New Navmans: GPS Via Photography

Could be revolutionary...

Satellite navigation has come on leaps and bounds in the last few years. It (mostly) doesn’t tell you to turn left on bridges, take you the wrong way up one way streets or plan your daily commute via Bradford (unless your daily commute is to Bradford, you poor things). Devices also pack in a mass of additional functionality these days such as audio and video playback, but nothing manages quite the coolness of the latest Navman feature.

Dubbed ‘NavPix’ and fitted to the new iCN720 and iCN750 models, it is a breakthrough technology which enables navigation by digital photography. Holy megapixels Batman, however does it work?

The answer is two fold. Firstly, both Navman models have a built in digital camera and since GPS systems track your location you simply snap a photograph of any place that interests you (be it a landmark, great looking restaurant or bar, perhaps even a property for sale) and the photograph is stored along with the location for retrieval at a later date.

Secondly, Navman has created an online resource to tag any photographs you may own with longitudinal and latitudinal information so they can be uploaded to the device or put online to share with other users. Furthermore, Navman itself has created a huge NavPix global database with thousands of geographically tagged images of famous landmarks and interesting places to download.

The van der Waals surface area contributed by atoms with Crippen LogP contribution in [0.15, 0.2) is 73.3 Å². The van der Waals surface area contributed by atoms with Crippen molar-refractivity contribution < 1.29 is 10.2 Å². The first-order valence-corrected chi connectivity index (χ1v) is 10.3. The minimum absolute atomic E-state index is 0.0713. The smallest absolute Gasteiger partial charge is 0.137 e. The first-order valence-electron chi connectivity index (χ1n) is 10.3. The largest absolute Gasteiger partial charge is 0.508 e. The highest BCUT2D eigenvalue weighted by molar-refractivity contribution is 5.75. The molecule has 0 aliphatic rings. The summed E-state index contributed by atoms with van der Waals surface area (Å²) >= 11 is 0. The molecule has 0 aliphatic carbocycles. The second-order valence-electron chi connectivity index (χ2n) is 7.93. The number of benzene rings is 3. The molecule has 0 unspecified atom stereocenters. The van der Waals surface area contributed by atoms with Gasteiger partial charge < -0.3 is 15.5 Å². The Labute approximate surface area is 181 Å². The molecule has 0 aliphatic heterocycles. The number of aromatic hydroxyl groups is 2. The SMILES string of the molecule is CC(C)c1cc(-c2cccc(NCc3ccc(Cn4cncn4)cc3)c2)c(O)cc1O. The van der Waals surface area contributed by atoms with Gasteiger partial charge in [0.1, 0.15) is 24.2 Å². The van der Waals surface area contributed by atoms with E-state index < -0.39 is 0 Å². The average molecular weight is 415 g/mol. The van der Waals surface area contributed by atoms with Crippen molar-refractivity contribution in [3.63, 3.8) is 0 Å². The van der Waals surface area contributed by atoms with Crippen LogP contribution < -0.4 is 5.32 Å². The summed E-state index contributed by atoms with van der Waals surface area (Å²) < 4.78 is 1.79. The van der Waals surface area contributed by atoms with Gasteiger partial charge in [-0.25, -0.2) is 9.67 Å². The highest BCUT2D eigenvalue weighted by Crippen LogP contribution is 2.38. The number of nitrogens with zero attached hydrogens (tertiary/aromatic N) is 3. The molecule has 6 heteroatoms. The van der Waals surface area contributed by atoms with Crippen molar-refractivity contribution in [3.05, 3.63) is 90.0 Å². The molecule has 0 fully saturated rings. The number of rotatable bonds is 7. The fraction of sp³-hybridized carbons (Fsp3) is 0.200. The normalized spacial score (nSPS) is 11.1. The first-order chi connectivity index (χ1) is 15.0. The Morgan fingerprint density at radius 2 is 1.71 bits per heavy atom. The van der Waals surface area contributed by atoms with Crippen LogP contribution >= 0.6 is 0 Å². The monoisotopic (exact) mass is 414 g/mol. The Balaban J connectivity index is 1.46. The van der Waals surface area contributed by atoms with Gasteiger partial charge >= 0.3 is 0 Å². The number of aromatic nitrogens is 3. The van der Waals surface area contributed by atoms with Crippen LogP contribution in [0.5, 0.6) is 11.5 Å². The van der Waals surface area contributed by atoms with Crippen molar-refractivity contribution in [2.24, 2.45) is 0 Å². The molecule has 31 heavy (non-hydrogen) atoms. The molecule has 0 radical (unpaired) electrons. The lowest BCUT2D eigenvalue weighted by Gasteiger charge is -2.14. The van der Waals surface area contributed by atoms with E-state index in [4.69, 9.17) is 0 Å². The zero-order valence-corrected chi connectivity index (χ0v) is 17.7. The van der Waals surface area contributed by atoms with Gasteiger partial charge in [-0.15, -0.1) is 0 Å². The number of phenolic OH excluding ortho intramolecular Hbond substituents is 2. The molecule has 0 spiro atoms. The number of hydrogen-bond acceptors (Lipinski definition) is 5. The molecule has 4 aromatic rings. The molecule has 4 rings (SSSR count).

Prash Vadgama, Navman’s Consumer Navigation Group President, spelt out the thinking behind NavPix, “Images are an obvious and unmistakeable way to identify a destination. For example, if we wanted to enter the Eiffel Tower as a destination within a current navigation device, how many of us would know the actual address? Not many, but we all know what it looks like. With NavPix, you simply view the NavPix images on your Navman, touch the NavPix you want to select, and go.”

With such a heavy emphasis on images, the new Navman’s also feature enlarged 4in high resolution widescreen touch screen displays. In addition, a built in trip computer provides details on distance travelled, time taken, average speed, maximum speed and even time spent stationary (a depressing stat when getting around London). The iCN720 has pre-installed maps of the UK and Ireland while the iCN750 contains maps of 17 Western European countries. Navigation can also be done via a full postcode search and a regularly updated speed camera database is available from the Navman site.

The iCN720 and iCN750 find their ways to shelves (naturally using the most practical and time efficient routes) in May and will retail for £399 and £549 including VAT respectively. An optional ‘traffic pack’ which displays live traffic information in the UK, Germany and France and provides automatic journey re-routing is an optional extra which can be downloaded for £100.


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